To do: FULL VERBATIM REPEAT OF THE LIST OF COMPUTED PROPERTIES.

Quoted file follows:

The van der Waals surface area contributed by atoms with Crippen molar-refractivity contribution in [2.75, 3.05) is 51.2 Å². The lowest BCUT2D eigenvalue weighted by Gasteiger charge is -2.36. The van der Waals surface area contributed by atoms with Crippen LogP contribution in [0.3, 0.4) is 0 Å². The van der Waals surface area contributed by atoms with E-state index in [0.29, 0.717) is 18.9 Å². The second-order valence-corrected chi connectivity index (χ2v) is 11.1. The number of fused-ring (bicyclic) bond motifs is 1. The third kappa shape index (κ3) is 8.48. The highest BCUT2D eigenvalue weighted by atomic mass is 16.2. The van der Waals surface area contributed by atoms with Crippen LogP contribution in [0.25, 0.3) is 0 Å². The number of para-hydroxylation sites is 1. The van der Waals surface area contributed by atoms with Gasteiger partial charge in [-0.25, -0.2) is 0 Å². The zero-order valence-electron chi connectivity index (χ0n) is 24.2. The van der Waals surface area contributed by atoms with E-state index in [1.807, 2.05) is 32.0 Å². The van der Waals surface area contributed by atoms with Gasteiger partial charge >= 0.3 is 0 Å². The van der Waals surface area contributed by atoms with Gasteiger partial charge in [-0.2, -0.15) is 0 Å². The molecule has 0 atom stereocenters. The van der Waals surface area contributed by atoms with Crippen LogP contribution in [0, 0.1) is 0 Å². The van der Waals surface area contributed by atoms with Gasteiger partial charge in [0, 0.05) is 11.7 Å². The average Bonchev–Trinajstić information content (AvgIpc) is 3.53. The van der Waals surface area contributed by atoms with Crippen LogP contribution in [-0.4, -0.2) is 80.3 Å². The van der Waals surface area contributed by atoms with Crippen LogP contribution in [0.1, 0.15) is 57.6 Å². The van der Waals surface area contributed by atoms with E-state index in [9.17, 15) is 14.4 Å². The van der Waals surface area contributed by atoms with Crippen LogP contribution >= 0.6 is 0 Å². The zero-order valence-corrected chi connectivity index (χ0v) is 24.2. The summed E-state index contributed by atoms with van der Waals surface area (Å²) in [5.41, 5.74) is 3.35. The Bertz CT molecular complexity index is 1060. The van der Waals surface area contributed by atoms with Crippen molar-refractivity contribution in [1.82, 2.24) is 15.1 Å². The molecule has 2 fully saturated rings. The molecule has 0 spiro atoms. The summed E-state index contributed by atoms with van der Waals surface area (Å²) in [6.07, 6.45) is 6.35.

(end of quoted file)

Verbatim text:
The van der Waals surface area contributed by atoms with Crippen molar-refractivity contribution in [2.75, 3.05) is 51.2 Å². The lowest BCUT2D eigenvalue weighted by Gasteiger charge is -2.36. The van der Waals surface area contributed by atoms with Crippen LogP contribution in [0.3, 0.4) is 0 Å². The van der Waals surface area contributed by atoms with E-state index in [0.29, 0.717) is 18.9 Å². The second-order valence-corrected chi connectivity index (χ2v) is 11.1. The number of fused-ring (bicyclic) bond motifs is 1. The third kappa shape index (κ3) is 8.48. The highest BCUT2D eigenvalue weighted by atomic mass is 16.2. The van der Waals surface area contributed by atoms with Crippen LogP contribution in [0.25, 0.3) is 0 Å². The number of para-hydroxylation sites is 1. The van der Waals surface area contributed by atoms with Gasteiger partial charge in [-0.25, -0.2) is 0 Å². The zero-order valence-electron chi connectivity index (χ0n) is 24.2. The van der Waals surface area contributed by atoms with E-state index in [1.807, 2.05) is 32.0 Å². The van der Waals surface area contributed by atoms with Gasteiger partial charge >= 0.3 is 0 Å². The van der Waals surface area contributed by atoms with Gasteiger partial charge in [-0.2, -0.15) is 0 Å². The molecule has 0 atom stereocenters. The van der Waals surface area contributed by atoms with Crippen LogP contribution in [0, 0.1) is 0 Å². The van der Waals surface area contributed by atoms with Gasteiger partial charge in [0, 0.05) is 11.7 Å². The average Bonchev–Trinajstić information content (AvgIpc) is 3.53. The van der Waals surface area contributed by atoms with Crippen LogP contribution in [-0.4, -0.2) is 80.3 Å². The van der Waals surface area contributed by atoms with Crippen LogP contribution in [0.1, 0.15) is 57.6 Å². The van der Waals surface area contributed by atoms with E-state index in [9.17, 15) is 14.4 Å². The van der Waals surface area contributed by atoms with Crippen LogP contribution >= 0.6 is 0 Å². The zero-order valence-corrected chi connectivity index (χ0v) is 24.2. The summed E-state index contributed by atoms with van der Waals surface area (Å²) in [5.41, 5.74) is 3.35. The Bertz CT molecular complexity index is 1060. The van der Waals surface area contributed by atoms with Crippen molar-refractivity contribution in [1.82, 2.24) is 15.1 Å². The molecule has 2 fully saturated rings. The molecule has 0 spiro atoms. The summed E-state index contributed by atoms with van der Waals surface area (Å²) in [6.07, 6.45) is 6.35.